By Elaine Viets
The cat needs to go to the vet, the repairman is coming at three to fix the light switch, and the dryer is making a shrill squeak. When am I going to find time to write with all these household demands?
This is the writer’s dilemma, and after 35 novels, I’m still coming to terms with it.
Here are some suggestions:
(1) Have a dedicated space to work.
I’m lucky to have an office in our condo, with a view of the Intracoastal Waterway. My husband, bless him, prefers a room with no windows. Don says windows are a distraction. I’d get claustrophobic in his office. The landfill pictured below is my desk.
If you’re serious about writing, you need a place to work. A writer friend with a small apartment uses her daughter’s bedroom while the girl’s away at college – my friend loses her space at Christmas and spring break, but otherwise she has a good writing space. Another has a small desk tucked in a nook in the hallway. A third writes at a kitchen desk. No matter how small it is, stake a claim to some space in your home. And when the going gets tough and you’re overwhelmed by noisy spouses and children, head for the coffee shop or local library.
(2) Know your most creative time.
I get most of my writing done between 10 a.m. and 2 p.m. After that, I’ll still write, but my work often feels flat. My brain really sparks during those four peak hours. After that, it’s better for editing.
(3) Seize the time you have.
If your husband takes the kids to McDonald’s, don’t use that time to sort socks. Write!
Romance writer Joan Johnston wrote her way to the New York Times bestseller list by writing her novels between 4 and 6 a.m. – while the kids were asleep. Now, that’s dedication.
What if you have a sick spouse or ailing children – or you don’t feel so well yourself?
That’s where your own determination comes in. I’ve written novels by my husband’s bedside when he was in the hospital, and edited proofs for the next book while waiting to hear from the doctor when he was in surgery.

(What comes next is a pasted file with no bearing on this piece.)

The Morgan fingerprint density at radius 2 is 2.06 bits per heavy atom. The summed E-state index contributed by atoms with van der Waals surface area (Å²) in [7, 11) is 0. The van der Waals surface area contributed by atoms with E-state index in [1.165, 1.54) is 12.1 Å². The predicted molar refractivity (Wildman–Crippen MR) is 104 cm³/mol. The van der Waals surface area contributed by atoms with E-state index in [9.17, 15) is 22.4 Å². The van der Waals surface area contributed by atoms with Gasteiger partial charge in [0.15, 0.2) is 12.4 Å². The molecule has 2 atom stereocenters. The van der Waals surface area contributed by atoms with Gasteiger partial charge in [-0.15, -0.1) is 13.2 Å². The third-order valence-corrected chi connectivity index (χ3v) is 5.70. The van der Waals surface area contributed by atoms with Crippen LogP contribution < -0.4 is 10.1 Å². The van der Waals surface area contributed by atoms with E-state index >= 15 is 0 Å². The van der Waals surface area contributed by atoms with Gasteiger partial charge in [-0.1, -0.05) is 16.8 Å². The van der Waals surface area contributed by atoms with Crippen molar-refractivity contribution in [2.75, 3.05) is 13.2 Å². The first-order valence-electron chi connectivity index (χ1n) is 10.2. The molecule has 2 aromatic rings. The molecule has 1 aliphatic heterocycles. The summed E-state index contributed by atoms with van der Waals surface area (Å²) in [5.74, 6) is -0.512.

Am I Super Woman? Heck, no! But I can concentrate for short periods. Writing is a way to escape a painful or scary situation. It can be solace.
(4) Make time
Remember the words of that rabble-rousing journalist, Mary Heaton Vorse: “The art of writing is the art of applying the seat of the pants to the seat of the chair.” You need seat time.
Try to schedule time-sucking activities after your peak writing time. If the cat isn’t deathly ill, make her vet appointment at 4:30 p.m. The repairman – if he deigns to show up – will start the repairs after your peak writing time. And for now, I’m ignoring the squeaky dryer.
Be ruthless when you write. Turn off your cell phone. Ignore the siren call of the internet, tempting you with cat videos, unanswered emails and Kim Kardashian’s latest lingerie photo. Use that time to write.
(5) A writer writes.
Make that your mantra.
I love being a writer. I enjoy talking to other writers at the Mystery Writers of America and Sisters in Crime meetings, and hanging out with other writers in the bar at conventions.
But writing is a lonely business. Eventually, I’m going to have to go to my office, all by myself, and write. You will, too. Good luck.
Pre-order A STAR IS DEAD, Elaine Viets’ newest Angela Richman, Death Investigator mystery, here.https://www.amazon.com/Angela-Richman-Death-Investigator-mystery/dp/0727890166/ref=sr_1_1?crid=GSRN4WJRG8EV&keywords=a+star+is+dead+elaine+viets&qid=1578517051&s=books&sprefix=a+star+is+dead%2Caps%2C176&sr=1-1